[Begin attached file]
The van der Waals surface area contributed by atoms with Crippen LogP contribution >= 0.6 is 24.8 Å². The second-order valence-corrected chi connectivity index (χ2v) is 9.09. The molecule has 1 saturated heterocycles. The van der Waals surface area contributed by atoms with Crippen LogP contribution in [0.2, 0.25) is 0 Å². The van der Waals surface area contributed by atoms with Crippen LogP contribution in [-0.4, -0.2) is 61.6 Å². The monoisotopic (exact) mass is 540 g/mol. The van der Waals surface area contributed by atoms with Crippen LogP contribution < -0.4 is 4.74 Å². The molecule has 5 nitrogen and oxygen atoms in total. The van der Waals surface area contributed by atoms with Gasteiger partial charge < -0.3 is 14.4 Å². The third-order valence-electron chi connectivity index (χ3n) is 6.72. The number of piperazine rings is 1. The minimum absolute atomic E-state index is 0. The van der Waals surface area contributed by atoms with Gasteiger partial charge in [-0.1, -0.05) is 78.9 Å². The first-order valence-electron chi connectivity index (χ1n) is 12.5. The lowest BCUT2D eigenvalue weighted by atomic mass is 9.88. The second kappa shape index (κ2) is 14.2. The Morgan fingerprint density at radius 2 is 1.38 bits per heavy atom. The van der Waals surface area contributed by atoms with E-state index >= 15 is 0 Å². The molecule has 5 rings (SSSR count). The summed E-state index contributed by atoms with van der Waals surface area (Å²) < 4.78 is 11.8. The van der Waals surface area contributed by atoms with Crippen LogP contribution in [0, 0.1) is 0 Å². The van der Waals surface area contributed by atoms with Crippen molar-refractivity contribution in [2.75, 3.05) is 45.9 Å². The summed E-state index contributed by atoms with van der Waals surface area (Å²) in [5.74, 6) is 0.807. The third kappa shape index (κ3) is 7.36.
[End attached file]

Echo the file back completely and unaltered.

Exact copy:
The van der Waals surface area contributed by atoms with Crippen LogP contribution >= 0.6 is 24.8 Å². The second-order valence-corrected chi connectivity index (χ2v) is 9.09. The molecule has 1 saturated heterocycles. The van der Waals surface area contributed by atoms with Crippen LogP contribution in [0.2, 0.25) is 0 Å². The van der Waals surface area contributed by atoms with Crippen LogP contribution in [-0.4, -0.2) is 61.6 Å². The monoisotopic (exact) mass is 540 g/mol. The van der Waals surface area contributed by atoms with Crippen LogP contribution < -0.4 is 4.74 Å². The molecule has 5 nitrogen and oxygen atoms in total. The van der Waals surface area contributed by atoms with Gasteiger partial charge < -0.3 is 14.4 Å². The third-order valence-electron chi connectivity index (χ3n) is 6.72. The number of piperazine rings is 1. The minimum absolute atomic E-state index is 0. The van der Waals surface area contributed by atoms with Gasteiger partial charge in [-0.1, -0.05) is 78.9 Å². The first-order valence-electron chi connectivity index (χ1n) is 12.5. The lowest BCUT2D eigenvalue weighted by atomic mass is 9.88. The second kappa shape index (κ2) is 14.2. The Morgan fingerprint density at radius 2 is 1.38 bits per heavy atom. The van der Waals surface area contributed by atoms with E-state index >= 15 is 0 Å². The molecule has 5 rings (SSSR count). The summed E-state index contributed by atoms with van der Waals surface area (Å²) < 4.78 is 11.8. The van der Waals surface area contributed by atoms with Crippen LogP contribution in [0, 0.1) is 0 Å². The van der Waals surface area contributed by atoms with Crippen molar-refractivity contribution in [2.75, 3.05) is 45.9 Å². The summed E-state index contributed by atoms with van der Waals surface area (Å²) in [5.74, 6) is 0.807. The third kappa shape index (κ3) is 7.36.